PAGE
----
Deciding how to administer employee raises can perplex even the most seasoned managers.
How often should raises be given? Should they be given across the board to all workers? If staff turnover is increasing, can you turn back the tide by granting raises to the most productive workers? There’s a lot to consider.
As you create or update your plan for giving out employee raises, here are some ideas to consider:
Merit raises: The pros and cons
You may think that giving everyone the same raise (either percentage or dollar amount) seems impartial and will produce harmony. But there’s a downside. Your top performers — workers who sell more widgets, meet customer demand more often, and maintain a great work ethic in the face of additional responsibility — often leave if they’re recognized the same as employees who show up late, have a bad attitude, or perform poorly. To solve this, consider establishing specific goals along with tiered raises for employees who meet or exceed published goals whenever possible.
Plan your salary budget
Raises mean higher labor costs, expenses that a company’s cash flow must support month after month, year after year. As you create your annual operating budget, incorporate expected labor cost increases.In addition to planning for standard cost-of-living adjustments (COLAs) and performance based wage increases, set aside funds for bonuses, commissions and “spot awards” (lump sum payouts for superior performance). You may also set guidelines for rewarding staff members whom identify operational improvements or generate goodwill in the community.
Reward existing staff first
When companies grow, they often face the prospect of hiring additional staff. If you’re in that enviable position, remember to review your current employees. A business that’s gaining customers and market share may load additional responsibility on existing workers. Plus, your more experienced employees may be asked to train new staff or work longer shifts. This current compensation review is especially important if the job market requires hiring new employees at or above the rates of your current, seasoned staff.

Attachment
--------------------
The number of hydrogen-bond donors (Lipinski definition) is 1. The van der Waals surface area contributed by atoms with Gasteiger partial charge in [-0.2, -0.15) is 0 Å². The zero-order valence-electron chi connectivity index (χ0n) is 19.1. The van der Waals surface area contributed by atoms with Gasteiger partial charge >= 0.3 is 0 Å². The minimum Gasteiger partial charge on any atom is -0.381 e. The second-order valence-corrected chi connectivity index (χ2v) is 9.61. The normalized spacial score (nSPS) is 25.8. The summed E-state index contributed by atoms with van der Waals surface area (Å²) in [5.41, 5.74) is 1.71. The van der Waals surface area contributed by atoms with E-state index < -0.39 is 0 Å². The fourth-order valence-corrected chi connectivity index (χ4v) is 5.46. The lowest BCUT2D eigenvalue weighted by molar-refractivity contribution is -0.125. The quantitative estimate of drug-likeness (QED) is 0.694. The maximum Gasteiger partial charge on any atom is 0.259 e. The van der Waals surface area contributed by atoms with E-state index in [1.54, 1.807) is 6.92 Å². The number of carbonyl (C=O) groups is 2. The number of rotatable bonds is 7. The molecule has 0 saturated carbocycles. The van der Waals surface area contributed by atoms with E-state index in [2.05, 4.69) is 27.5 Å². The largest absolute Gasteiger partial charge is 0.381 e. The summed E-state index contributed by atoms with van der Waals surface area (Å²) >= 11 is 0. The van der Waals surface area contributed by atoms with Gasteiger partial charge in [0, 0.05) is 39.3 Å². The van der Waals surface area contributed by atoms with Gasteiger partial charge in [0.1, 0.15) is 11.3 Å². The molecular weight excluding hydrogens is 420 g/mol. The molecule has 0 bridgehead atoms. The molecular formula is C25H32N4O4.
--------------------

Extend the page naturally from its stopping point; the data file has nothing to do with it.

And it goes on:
Communicate expectations regularly
Clearly state and routinely emphasize performance goals. Consider separating personal performance discussions with salary action. That way if revenues are down and you’re faced with the tough choice of freezing salaries, there is less chance an individual’s performance will be solely linked to pay. Then you can creatively use incentives and spot awards to reward behavior and ideas that help your business turn the corner.
A highly structured system for granting raises may allow your company to stay within budget, but if your best workers become dissatisfied and leave, labor costs can skyrocket. A well-managed payroll system that rewards great performers on a regular basis and is understood by all employees can be an effective tool to retain workers and help keep morale high.
If you need assistance, Abacus Payroll and our HR resources are here to help you. Fill out our Quote Request form or give us a call at 856.667.6225.
© Business tips are provided by The Alloy Silverstein Group. The business information contained in this site is of a general nature and should not be acted upon in your specific situation without further details and/or professional assistance.